Siamese Cat

siamese cat
siamese cat
Siamese Cat characteristics
Siamese Cat Attributes
History of Siamese Cat
Siamese Cat Appearance
Siamese Cat Personality
Siamese Cat Care
Siamese Cat Health
Pros and Cons adopting Siamese Cat
10 Interesting facts about Siamese Cat
Table of contents ,Siamese cat

Siamese Cat characteristics

WEIGHT6 to 14 pounds
LENGTHUp to 14 inches
FUR COLORSeal, chocolate, blue, and lilac
LONGEVITY8 to 12 years

Siamese Cat Attributes


History of Siamese Cat

Siamese cats have originated from Thailand. In 1880, the King of Siam sent the English Consul-General in Bangkok two pairs of Siamese cats; he took them back to England, and they became the town’s chat. Their success was quickly zooming as people tried to own one of these adorable “Eastern” cats. The first Siamese to win the championship was Wankee in 1898, and the breed grew quickly afterward.

Whether the Siamese breeders followed the judges in the official Siamese show rings or vice versa, it is not obvious, but for one reason or another, the Siamese cat eventually took on a slimmer appearance, with a more wedge-shaped head. This new Siamese breed more closely resembled the original Egyptian cats, as history showed them.

In 1987, a group of Siamese breeders, beset by extreme improvements in the appearance of the new breed and obsessed with possible health issues, came together to create the Traditional and Classic Cat International Registers. One of the aims of the organization was to “bring back and retain the ‘Old School’ look of each breed”.

People are also confused over the words ‘traditional’ and ‘classic’ when they refer to Siamese cats. The president of the Traditional Siamese Cat Association, Sheelagh Le Cocq, states that the classical Siamese is a kind of a cross between traditional and contemporary models, without any extremes. She defined the classical period between 1945 and 1970.

Popular representations of Siamese cats come from Si and Am in “Lady and the Tramp,” featuring in the film, “We Are Siamese If You Like,” sung by Peggy Lee in the animated Disney movie. The Siamese was the star of the title of “The Darn Cat!”

Siamese Cat Appearance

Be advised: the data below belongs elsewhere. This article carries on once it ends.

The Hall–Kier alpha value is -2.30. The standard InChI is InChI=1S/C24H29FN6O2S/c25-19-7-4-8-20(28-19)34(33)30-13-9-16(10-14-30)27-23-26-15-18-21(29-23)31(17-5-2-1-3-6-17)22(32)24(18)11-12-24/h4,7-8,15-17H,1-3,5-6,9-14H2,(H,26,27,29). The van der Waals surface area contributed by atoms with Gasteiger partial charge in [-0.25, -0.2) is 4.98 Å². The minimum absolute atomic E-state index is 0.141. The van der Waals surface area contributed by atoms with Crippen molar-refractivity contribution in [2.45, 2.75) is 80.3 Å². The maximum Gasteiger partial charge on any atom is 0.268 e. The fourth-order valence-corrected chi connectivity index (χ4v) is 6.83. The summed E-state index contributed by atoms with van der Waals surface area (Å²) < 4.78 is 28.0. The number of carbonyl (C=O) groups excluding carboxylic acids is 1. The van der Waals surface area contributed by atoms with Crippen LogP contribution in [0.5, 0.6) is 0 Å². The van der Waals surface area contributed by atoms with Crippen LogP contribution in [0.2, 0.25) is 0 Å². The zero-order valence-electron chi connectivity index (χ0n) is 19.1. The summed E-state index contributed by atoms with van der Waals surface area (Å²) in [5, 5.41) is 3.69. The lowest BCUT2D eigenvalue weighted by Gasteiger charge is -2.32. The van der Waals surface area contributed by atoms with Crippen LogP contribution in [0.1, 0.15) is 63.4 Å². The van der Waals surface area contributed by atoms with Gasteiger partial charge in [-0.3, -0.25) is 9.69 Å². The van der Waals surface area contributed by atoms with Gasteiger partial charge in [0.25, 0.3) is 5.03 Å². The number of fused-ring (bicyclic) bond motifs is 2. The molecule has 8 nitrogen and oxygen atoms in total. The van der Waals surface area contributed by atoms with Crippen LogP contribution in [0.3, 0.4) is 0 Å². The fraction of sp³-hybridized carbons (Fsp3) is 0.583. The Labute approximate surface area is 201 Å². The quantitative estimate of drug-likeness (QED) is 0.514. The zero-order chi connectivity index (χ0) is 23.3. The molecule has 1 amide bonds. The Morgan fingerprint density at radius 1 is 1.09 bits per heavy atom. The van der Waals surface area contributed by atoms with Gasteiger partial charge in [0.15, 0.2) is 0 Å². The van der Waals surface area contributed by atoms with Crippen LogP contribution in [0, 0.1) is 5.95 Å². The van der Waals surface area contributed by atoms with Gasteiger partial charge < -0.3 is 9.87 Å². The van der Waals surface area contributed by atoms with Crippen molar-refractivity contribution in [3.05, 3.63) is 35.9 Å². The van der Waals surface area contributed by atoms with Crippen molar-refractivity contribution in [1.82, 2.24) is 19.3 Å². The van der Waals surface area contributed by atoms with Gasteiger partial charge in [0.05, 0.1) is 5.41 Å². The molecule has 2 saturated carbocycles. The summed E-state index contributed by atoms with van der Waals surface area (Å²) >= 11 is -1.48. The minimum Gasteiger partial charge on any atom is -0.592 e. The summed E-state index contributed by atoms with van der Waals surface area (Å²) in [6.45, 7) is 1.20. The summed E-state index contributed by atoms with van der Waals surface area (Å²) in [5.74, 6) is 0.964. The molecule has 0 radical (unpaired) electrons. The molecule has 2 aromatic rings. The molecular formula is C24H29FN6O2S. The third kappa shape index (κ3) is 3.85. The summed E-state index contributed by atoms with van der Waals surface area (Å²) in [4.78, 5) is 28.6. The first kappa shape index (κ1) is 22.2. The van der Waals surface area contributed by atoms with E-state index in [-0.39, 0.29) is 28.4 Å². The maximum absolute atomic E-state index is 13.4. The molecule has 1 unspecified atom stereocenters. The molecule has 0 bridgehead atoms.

Medium-sized. It’s elegant, long and slender. A characteristic blend of fine bones and firm muscles. The shoulders and hips begin with the same smooth lines of the tubular body. The ribs are never bigger than the elbows. Abdomen’s tight.


The almond was shaped. Medium-sized. Neither protruded nor recessed. Slanted towards the nose in harmony with the wedge lines and ears. Uncrossed, sir. Deep bright blue paint.


Pointed design in the seal, blue, cocoa, and lilac.


Broad ribbed wedge. A medium scale, in fair proportion to the body. The complete wedge begins at the nose and flares out in straight lines to the tips of the feet, forming a triangle, without a whisker split. Not less than the breadth of the eye between your eyes. When the whiskers are smoothed down, the underlying bone structure is visible. Flat Skull. A long straight line is seen from the top of the head to the tip of the nose in the profile. No bulge above the eyes. Not a dip in the nose. Nose long and straight ahead. Continuation of the forehead without a pause. Muzzle is perfect, wedge shaped.


His legs are long and slender. Hind legs are higher than the front. Proportion of the body. Delicate, tiny and round paws. Toes: five on the front and four on the back.


Short, perfect finish, shiny. Lying near the body


Strikingly broad, pointed, deep at the base; following the wedge lines.


Long, narrow, tapering to a fine spot.

Siamese Cat Personality

Some cats seem to believe that a purr or welcoming rub is louder than words. Meezers (as the Siamese affectionately call them) are not part of this school of thought and are known for their ability to express their thoughts and wishes clearly to their human servants. If you can’t be dragged into the conversation, they’re glad to have a monologue going for your enlightenment. No pointless meows, these, nor actual contact efforts, according to the Siamese lovers.